There are a lot of pages out there on the web – and a lot of them have mighty long URLs. This poses a problem for web workers as we attempt to pass those URLs around via instant messages, Twitter, email, and phone calls: long URLs get misunderstood and misinterpreted in a variety of ways. Thus, the rise of the URL-shortening service – web sites designed to compress the URLs of other web sites.
One might think that this is a simple and easily-solved problem, but that’s not reckoning with either the cleverness of developers or the number of ways that a niche market can be split up. Here’s a list of eight different URL-shorteners, each with their own special features.
- TinyURL – The father of them all (at least, so far as I know) and still going strong. No special features, but it’s been around and reliable for a long time now. Includes a bookmarklet for easy browser use.
- is.gd – If you have trouble remembering addresses, this is as short as they come. Besides a bookmarket, is.gd includes a preview feature: append a hyphen to the end of any is.gd link, and you’ll go to a page on the is.gd site telling you where the redirection points. This is useful if you don’t quite trust the person sending you the shorter link.
- urlTea – This one includes a couple of nice touches. For starters, the shortened link ends up on the clipboard, saving you an operation. You can also talk to it via Google Talk at firstname.lastname@example.org and get your shorter links that way, use their API, and add your own arbitrary descriptive text to shortened links.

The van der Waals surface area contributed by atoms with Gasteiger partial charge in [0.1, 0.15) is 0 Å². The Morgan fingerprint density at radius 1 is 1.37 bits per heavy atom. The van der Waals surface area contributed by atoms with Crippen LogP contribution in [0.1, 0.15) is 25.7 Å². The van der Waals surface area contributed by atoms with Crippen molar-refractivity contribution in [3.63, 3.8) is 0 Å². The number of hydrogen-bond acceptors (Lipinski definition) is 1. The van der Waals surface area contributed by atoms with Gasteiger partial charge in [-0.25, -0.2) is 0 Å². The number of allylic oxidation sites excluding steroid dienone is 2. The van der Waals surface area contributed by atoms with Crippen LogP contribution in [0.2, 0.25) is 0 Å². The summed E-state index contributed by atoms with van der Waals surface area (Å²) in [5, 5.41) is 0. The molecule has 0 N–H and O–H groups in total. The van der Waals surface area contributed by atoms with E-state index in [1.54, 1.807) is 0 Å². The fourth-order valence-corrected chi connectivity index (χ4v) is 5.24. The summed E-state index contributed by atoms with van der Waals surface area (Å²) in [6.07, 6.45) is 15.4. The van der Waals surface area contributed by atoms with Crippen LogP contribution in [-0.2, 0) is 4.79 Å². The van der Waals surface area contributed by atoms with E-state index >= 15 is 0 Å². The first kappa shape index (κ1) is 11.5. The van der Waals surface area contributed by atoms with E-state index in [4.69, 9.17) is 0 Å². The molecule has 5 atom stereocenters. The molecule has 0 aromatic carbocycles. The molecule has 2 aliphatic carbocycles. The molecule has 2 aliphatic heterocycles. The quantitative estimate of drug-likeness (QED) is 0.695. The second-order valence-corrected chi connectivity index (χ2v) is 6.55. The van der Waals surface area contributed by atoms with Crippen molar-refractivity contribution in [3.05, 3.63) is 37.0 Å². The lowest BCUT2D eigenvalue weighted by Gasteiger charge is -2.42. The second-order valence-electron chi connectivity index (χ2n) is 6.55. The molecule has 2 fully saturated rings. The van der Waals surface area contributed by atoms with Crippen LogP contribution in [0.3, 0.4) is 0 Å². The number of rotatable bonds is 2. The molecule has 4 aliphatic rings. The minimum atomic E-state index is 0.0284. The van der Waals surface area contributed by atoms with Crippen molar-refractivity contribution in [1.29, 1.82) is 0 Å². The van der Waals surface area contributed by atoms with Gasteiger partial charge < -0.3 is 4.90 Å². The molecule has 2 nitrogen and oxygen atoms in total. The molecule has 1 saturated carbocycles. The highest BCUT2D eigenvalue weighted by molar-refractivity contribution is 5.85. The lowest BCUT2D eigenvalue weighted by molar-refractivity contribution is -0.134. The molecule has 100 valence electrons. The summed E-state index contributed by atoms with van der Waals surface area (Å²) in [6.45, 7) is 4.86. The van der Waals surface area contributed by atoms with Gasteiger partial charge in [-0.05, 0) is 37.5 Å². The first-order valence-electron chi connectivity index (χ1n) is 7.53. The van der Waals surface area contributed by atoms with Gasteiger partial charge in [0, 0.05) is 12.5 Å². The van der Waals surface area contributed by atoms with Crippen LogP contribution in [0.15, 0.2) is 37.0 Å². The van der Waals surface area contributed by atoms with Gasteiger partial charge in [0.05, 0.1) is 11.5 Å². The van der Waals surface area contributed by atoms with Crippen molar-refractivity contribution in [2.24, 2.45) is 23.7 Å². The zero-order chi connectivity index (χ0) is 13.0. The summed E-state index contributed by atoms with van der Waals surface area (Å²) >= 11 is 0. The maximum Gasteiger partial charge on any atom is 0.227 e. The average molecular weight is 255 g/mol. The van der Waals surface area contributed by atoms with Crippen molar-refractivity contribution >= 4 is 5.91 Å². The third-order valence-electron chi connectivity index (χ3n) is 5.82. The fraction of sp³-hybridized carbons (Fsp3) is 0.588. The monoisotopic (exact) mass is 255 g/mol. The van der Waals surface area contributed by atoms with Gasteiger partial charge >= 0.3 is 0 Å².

- SnipUrl – This one edges past “shortener” and towards “social network”, with its ability to browse through the snips that everyone else has used the service for. You can also subscribe to get interesting snippings in your email or subscribe to their RSS feed.
- doiop – One of several URL-shorteners that lets you choose your own alias, rather than getting an arbitrary link assigned to you. That’s it; otherwise, there are no bells and whistles here at all.
- 301url – This one lets you assign your own alias (so you can have http://www.301url.com/wombats as long as no one else has taken it), but beyond that it also tags forwarded links with a 301 redirect. This makes them more useful in cases where you want to be sure search engines ultimately end up at your own page instead of some URL-shortening service.
- twittums – In addition to shortening links and providing an API that hands back details in an XML file, this one hooks into snap to capture image previews of the sites you link. So when you shrink a URL, you get your choice of regular link, bbcoded link, or link with an image preview to post.
- Shorty – If you’ve got the technical chops (as well as a server, PHP, MySQL, and Apache), you can download and install Shorty, and run your own URL-shortening service. This is more effort than any other alternative, but lessens any worry about the service you’re using going under (as several have in recent months).
These eight services cover the spectrum pretty well – I think. But there are a lot more than eight URL-shorteners out there. If you’ve got your own favorite, with features not handled by this list, tell us about it in the comments!